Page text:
In 1918, Clara gave the Women’s Hospital of Detroit permission to use the farm for a hospital annex, a home for new mothers who didn’t have help from their families. A full-time graduate nurse was brought in to teach the mothers how to care for their children, housekeeping, cooking, sewing and more. During this time, Clara was facing some health issues and received care from Dr. Metcalf, a prominent surgeon who organized and raised money for the Detroit General Hospital.
The Detroit General Hospital Association was formed to establish the hospital; however, by 1912, there were insufficient funds available to carry on the project. Henry Ford took over leading the organization and made a proposal to fund the outstanding debts and contracts for the buildings. His offer was accepted in 1914, and the present site was deeded to Henry and Clara Ford. The Henry Ford hospital was opened on West Grand Boulevard in October 1915 with room for 48 patients. By 1921, an additional building was completed, raising the capacity to 500. In 1925, the Clara Ford nursing home wing was added to the institution, where she established a School of Home Arts to teach young girls how to care for a home and children.
As the Ford’s carried on with these projects, Clara’s main goal was to help women become leaders in American society, which led her to get involved in advancing woman’s suffrage during World War I. She worked to organize the Women’s Suffrage Campaign and served as the vice chair of the Dearborn branch of the Equal Suffrage League of Wayne County. Following that role, she served on the Board of the Michigan League of Women Voters in 1921.
The couple not only spent time assisting individuals and organizations secure basic necessities, but supported existing educational facilities expand their campuses. The Fords frequently visited Thomas and Mina Edison in West Orange, New Jersey and met Martha Berry, the founder of Berry Schools, at the Edison’s home. Berry invited the couple to visit her school and the principles “earn while you learn” and “learn by doing” resonated in their hearts. After the tour, the couple took serious interest in the school and funded a new girl’s dormitory named Clara Hall (dining hall), the Henry Ford Chapel, and Mary Hall, a new recreation hall named after Henry Ford’s mother.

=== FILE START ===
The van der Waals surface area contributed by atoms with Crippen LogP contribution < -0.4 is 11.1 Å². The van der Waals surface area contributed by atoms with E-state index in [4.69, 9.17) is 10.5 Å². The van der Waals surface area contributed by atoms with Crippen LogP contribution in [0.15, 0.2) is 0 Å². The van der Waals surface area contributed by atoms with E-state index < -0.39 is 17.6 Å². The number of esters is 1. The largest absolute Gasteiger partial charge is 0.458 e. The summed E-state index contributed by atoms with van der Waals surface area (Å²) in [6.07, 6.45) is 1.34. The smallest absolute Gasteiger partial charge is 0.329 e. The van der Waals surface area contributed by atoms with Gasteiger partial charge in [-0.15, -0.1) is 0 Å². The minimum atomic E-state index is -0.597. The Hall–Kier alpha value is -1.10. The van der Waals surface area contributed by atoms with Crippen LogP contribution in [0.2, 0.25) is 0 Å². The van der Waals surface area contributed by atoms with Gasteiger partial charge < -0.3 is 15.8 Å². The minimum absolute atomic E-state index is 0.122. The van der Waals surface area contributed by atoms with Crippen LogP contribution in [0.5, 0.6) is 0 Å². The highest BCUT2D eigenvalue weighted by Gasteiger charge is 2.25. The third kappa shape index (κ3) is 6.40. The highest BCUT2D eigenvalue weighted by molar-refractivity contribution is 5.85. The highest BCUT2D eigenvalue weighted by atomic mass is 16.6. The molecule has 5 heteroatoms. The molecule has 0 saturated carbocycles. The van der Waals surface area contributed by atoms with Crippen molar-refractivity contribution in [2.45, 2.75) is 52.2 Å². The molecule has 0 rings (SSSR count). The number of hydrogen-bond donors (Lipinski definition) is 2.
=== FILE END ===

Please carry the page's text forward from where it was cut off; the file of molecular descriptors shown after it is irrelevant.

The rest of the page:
In addition, a group of sisters from the House of Good Shepherd arrived in Detroit to establish a home. Over the years, they provided service to a rapidly growing number of young women. In the 1930s, the sisters partnered with the Salvation Army to raise money for constructing new buildings but did not have enough property to accommodate additional facilities. One day, an acquaintance of Henry and Clara Ford approached them and stated that the family wished to give the sisters 50 acres of land on West Warren Avenue in Dearborn Heights. The sisters bought the land from the Fords for just $1 and built residence halls, a school, an auditorium and a gymnasium. On December 8, 1942, the group opened the new establishment, named Vista Maria.
Although Clara Ford enjoyed volunteering, her ultimate passion was horticulture, something she had in common with Mina Edison. Although she was not as active in local beautification projects like Mina, she dedicated time to the Woman’s National Farm and Garden Association and served as president of the organization in 1927. The mission of the club was to bridge the gap between women in the city and on the farm and provided assistance to woman who wanted to have a career in horticulture. Flowers meant a lot to Clara; her Fairlane estate garden in Michigan contained more than 10,000 roses. For Clara, “to watch the growth of flowers is to undergo growth of one’s character. A person cannot be connected with such lovely things as flowers and not feel the meaning and underlying expression of life.”